The Ghosts of D-Sharp Minor: Bach’s Prelude and Fugue, BWV 877 and Scriabin’s Etude Op 8, No 12

In an 1806 treatise, Christian Schubart described D-sharp minor as a key which expresses “feelings of the anxiety of the soul’s deepest distress, of brooding despair, of blackest depression, of the most gloomy condition of the soul.” Schubart concluded with the chilling statement, “If ghosts could speak, their speech would approximate this key.” In the early twentieth century, expressive variations between keys became blurred following the adoption of equal temperament in tuning. …

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Monteverdi’s “Pur ti Miro”: The Final Love Duet From “L’incoronazione di Poppea”

Claudio Monteverdi’s 1643 opera, L’incoronazione di Poppea (“The Coronation of Poppaea”), begins with a clash between mythological deities. In the prologue which precedes the first act, the goddesses of Fortune and Virtue each argue that they hold the most power over humankind. Soon, their disagreement is interrupted by the god of Love, who claims the greatest power of all, with the bold proclamation, “I tell the virtues what to do, I govern the fortunes of …

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Telemann’s Sonata in D Major, TWV 44:1: Bremer Barockorchester

Georg Philipp Telemann (1681-1767) was one of the most prolific composers of all time. The German Baroque composer produced 3,000 compositions, half of which have been lost. These include 1,700 cantatas, 600 orchestral suites, and numerous operas and concertos. Telemann was the godfather of J.S. Bach’s son, Carl Philipp Emanuel. Telemann influenced a younger generation of gallant composers such as C.P.E Bach, who would set the stage for the Classical period. Telemann’s …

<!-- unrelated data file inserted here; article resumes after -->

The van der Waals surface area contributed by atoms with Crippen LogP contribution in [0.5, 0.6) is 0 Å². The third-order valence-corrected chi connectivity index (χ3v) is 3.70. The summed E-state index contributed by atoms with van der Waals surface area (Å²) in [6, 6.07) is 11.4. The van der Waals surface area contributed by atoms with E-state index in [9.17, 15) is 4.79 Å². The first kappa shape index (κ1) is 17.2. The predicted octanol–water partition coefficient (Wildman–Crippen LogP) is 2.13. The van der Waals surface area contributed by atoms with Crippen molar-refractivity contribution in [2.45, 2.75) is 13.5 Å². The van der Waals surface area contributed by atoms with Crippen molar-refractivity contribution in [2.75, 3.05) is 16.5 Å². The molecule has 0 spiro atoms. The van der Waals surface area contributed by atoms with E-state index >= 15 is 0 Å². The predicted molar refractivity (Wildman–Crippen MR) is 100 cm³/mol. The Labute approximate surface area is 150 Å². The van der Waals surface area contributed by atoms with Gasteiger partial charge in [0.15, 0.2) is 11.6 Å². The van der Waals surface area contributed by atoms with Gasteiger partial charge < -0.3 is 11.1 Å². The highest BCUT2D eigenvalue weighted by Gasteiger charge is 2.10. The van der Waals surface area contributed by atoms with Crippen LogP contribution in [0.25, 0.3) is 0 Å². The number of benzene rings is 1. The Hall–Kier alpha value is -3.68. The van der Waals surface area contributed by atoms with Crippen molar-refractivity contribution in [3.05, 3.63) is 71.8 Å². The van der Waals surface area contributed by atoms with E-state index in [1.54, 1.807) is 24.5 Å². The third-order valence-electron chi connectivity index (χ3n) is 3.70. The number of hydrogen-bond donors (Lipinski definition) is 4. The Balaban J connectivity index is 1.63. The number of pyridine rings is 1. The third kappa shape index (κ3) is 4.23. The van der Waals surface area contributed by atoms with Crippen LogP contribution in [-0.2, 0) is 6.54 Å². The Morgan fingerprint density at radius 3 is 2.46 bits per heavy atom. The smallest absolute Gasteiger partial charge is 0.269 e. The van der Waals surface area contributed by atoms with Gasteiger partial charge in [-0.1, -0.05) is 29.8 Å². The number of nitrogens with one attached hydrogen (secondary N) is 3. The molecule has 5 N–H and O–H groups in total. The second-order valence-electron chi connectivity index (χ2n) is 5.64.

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Handel’s Trio Sonata in B Minor, HWV 386: Richard Egarr and the Academy of Ancient Music

Handel’s six Trio Sonatas, Op. 2 (HWV 386-391) were written between 1717 and 1719 and circulated in a bootleg edition until their official publication in 1733. Following the “slow-fast-slow-fast” model of the Italian Sonata da chiesa (“church sonata”), these Sonatas represent the culmination of a form popularized by Arcangelo Corelli in the 1680s. Handel’s Trio Sonatas were scored for “two violins, two oboes, or two flutes and basso continuo.” In the Baroque period, composers …

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Bach’s Toccata, Adagio, and Fugue in C Major, BWV 564: A Rhetorical Flourish

In the autumn of 1705, the 20-year-old Johann Sebastian Bach took a four month leave from his position as organist in the German town of Arnstadt and set out on foot for Lübeck, nearly 300 miles to the north. The purpose of the arduous journey was to visit the famous organist and composer, Dietrich Buxtehude (1637–1707). Buxtehude’s musical influence can be heard in Bach’s Toccata, Adagio, and Fugue in C Major, BWV 564. …

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Bach’s Sonata No. 1 in B Minor for Violin and Harpsichord, BWV 1014: A Conversation Among Equals

The traditional Baroque trio sonata, developed by composers such as Arcangelo Corelli, typically consisted of two violins and continuo. The continuo involved a partially improvised accompaniment in which the keyboard player would be given the bass line and the harmonic “short hand” of figured bass notation. It was an arrangement which was not unlike the harmonic changes in a jazz chart. With the Six Sonatas for violin and harpsichord (BWV 1014-1019), J.S. …

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Bach’s Partita No. 5 in G Major, BWV 829: An Exercise in Spiritual Delight

J.S. Bach’s Six Partitas, BWV 825-830 were conceived as exercises for the body, mind, and spirit. Composed between 1725 and 1731, these were the last of Bach’s keyboard suites. Yet, they were published by the Leipzig-employed composer as “opus 1,” and offered “to music lovers in order to refresh their spirits.” This collection of Partitas (richly contrasting Baroque dances) fuses technical advancement with spiritual delight. They influenced later composers, from Brahms to Bartók. Bach’s earliest biographer, …

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